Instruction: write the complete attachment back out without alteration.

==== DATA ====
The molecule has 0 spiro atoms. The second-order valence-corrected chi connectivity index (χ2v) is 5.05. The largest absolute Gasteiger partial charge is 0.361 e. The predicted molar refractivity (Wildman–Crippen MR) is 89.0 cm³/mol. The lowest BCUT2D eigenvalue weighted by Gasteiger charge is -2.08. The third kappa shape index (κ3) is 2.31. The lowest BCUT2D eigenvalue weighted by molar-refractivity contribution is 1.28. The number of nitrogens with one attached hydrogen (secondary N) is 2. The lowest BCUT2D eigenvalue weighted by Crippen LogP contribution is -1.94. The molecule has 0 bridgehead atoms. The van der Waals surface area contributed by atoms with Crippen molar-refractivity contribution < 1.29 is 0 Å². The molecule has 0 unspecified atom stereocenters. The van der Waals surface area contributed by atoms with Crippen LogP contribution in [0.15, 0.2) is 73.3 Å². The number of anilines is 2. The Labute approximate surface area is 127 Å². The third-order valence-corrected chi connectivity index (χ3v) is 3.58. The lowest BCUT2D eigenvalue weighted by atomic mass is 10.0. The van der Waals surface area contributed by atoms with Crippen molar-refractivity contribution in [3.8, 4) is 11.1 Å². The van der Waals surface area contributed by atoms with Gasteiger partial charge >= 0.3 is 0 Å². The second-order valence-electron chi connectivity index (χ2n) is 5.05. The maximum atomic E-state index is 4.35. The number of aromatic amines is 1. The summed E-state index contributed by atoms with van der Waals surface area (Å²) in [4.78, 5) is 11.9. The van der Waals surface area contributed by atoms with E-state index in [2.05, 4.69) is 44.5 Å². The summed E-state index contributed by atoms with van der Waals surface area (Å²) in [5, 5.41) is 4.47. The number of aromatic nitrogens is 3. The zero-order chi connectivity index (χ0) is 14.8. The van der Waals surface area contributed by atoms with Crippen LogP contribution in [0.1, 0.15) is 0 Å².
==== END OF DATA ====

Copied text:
The molecule has 0 spiro atoms. The second-order valence-corrected chi connectivity index (χ2v) is 5.05. The largest absolute Gasteiger partial charge is 0.361 e. The predicted molar refractivity (Wildman–Crippen MR) is 89.0 cm³/mol. The lowest BCUT2D eigenvalue weighted by Gasteiger charge is -2.08. The third kappa shape index (κ3) is 2.31. The lowest BCUT2D eigenvalue weighted by molar-refractivity contribution is 1.28. The number of nitrogens with one attached hydrogen (secondary N) is 2. The lowest BCUT2D eigenvalue weighted by Crippen LogP contribution is -1.94. The molecule has 0 bridgehead atoms. The van der Waals surface area contributed by atoms with Crippen molar-refractivity contribution < 1.29 is 0 Å². The molecule has 0 unspecified atom stereocenters. The van der Waals surface area contributed by atoms with Crippen LogP contribution in [0.15, 0.2) is 73.3 Å². The number of anilines is 2. The Labute approximate surface area is 127 Å². The third-order valence-corrected chi connectivity index (χ3v) is 3.58. The lowest BCUT2D eigenvalue weighted by atomic mass is 10.0. The van der Waals surface area contributed by atoms with Crippen molar-refractivity contribution in [3.8, 4) is 11.1 Å². The van der Waals surface area contributed by atoms with Gasteiger partial charge >= 0.3 is 0 Å². The second-order valence-electron chi connectivity index (χ2n) is 5.05. The maximum atomic E-state index is 4.35. The number of aromatic amines is 1. The summed E-state index contributed by atoms with van der Waals surface area (Å²) in [4.78, 5) is 11.9. The van der Waals surface area contributed by atoms with E-state index in [2.05, 4.69) is 44.5 Å². The summed E-state index contributed by atoms with van der Waals surface area (Å²) in [5, 5.41) is 4.47. The number of aromatic nitrogens is 3. The zero-order chi connectivity index (χ0) is 14.8. The van der Waals surface area contributed by atoms with Crippen LogP contribution in [0.1, 0.15) is 0 Å².